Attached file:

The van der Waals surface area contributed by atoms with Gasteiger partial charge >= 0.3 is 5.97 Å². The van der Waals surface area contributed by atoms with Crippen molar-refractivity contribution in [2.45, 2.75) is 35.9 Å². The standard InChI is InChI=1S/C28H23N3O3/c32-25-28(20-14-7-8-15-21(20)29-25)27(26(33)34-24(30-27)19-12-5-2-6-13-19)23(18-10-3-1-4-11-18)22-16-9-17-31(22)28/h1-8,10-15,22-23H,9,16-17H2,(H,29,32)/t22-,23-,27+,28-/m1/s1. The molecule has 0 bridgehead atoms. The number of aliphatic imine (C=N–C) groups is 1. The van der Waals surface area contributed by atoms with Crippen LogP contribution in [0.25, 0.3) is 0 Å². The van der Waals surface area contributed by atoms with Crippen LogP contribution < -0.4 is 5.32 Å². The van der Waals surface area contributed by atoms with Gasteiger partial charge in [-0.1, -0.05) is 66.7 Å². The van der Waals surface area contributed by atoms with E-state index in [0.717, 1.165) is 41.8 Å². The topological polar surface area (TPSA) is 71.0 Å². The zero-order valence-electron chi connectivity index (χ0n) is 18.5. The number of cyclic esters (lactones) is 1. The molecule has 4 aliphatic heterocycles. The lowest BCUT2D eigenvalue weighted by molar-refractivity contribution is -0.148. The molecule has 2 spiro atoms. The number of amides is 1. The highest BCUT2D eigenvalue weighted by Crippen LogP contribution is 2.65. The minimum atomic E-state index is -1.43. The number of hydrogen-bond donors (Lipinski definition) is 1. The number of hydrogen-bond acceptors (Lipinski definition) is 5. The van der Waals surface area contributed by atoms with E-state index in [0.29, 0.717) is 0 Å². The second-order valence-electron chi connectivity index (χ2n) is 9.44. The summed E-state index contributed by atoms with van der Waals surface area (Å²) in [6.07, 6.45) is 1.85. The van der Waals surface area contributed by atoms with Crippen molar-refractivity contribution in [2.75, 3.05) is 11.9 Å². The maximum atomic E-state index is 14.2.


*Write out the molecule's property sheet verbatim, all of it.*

The van der Waals surface area contributed by atoms with Gasteiger partial charge >= 0.3 is 5.97 Å². The van der Waals surface area contributed by atoms with Crippen molar-refractivity contribution in [2.45, 2.75) is 35.9 Å². The standard InChI is InChI=1S/C28H23N3O3/c32-25-28(20-14-7-8-15-21(20)29-25)27(26(33)34-24(30-27)19-12-5-2-6-13-19)23(18-10-3-1-4-11-18)22-16-9-17-31(22)28/h1-8,10-15,22-23H,9,16-17H2,(H,29,32)/t22-,23-,27+,28-/m1/s1. The molecule has 0 bridgehead atoms. The number of aliphatic imine (C=N–C) groups is 1. The van der Waals surface area contributed by atoms with Crippen LogP contribution in [0.25, 0.3) is 0 Å². The van der Waals surface area contributed by atoms with Crippen LogP contribution < -0.4 is 5.32 Å². The van der Waals surface area contributed by atoms with Gasteiger partial charge in [-0.1, -0.05) is 66.7 Å². The van der Waals surface area contributed by atoms with E-state index in [0.717, 1.165) is 41.8 Å². The topological polar surface area (TPSA) is 71.0 Å². The zero-order valence-electron chi connectivity index (χ0n) is 18.5. The number of cyclic esters (lactones) is 1. The molecule has 4 aliphatic heterocycles. The lowest BCUT2D eigenvalue weighted by molar-refractivity contribution is -0.148. The molecule has 2 spiro atoms. The number of amides is 1. The highest BCUT2D eigenvalue weighted by Crippen LogP contribution is 2.65. The minimum atomic E-state index is -1.43. The number of hydrogen-bond donors (Lipinski definition) is 1. The number of hydrogen-bond acceptors (Lipinski definition) is 5. The van der Waals surface area contributed by atoms with E-state index in [0.29, 0.717) is 0 Å². The second-order valence-electron chi connectivity index (χ2n) is 9.44. The summed E-state index contributed by atoms with van der Waals surface area (Å²) in [6.07, 6.45) is 1.85. The van der Waals surface area contributed by atoms with Crippen molar-refractivity contribution in [2.75, 3.05) is 11.9 Å². The maximum atomic E-state index is 14.2.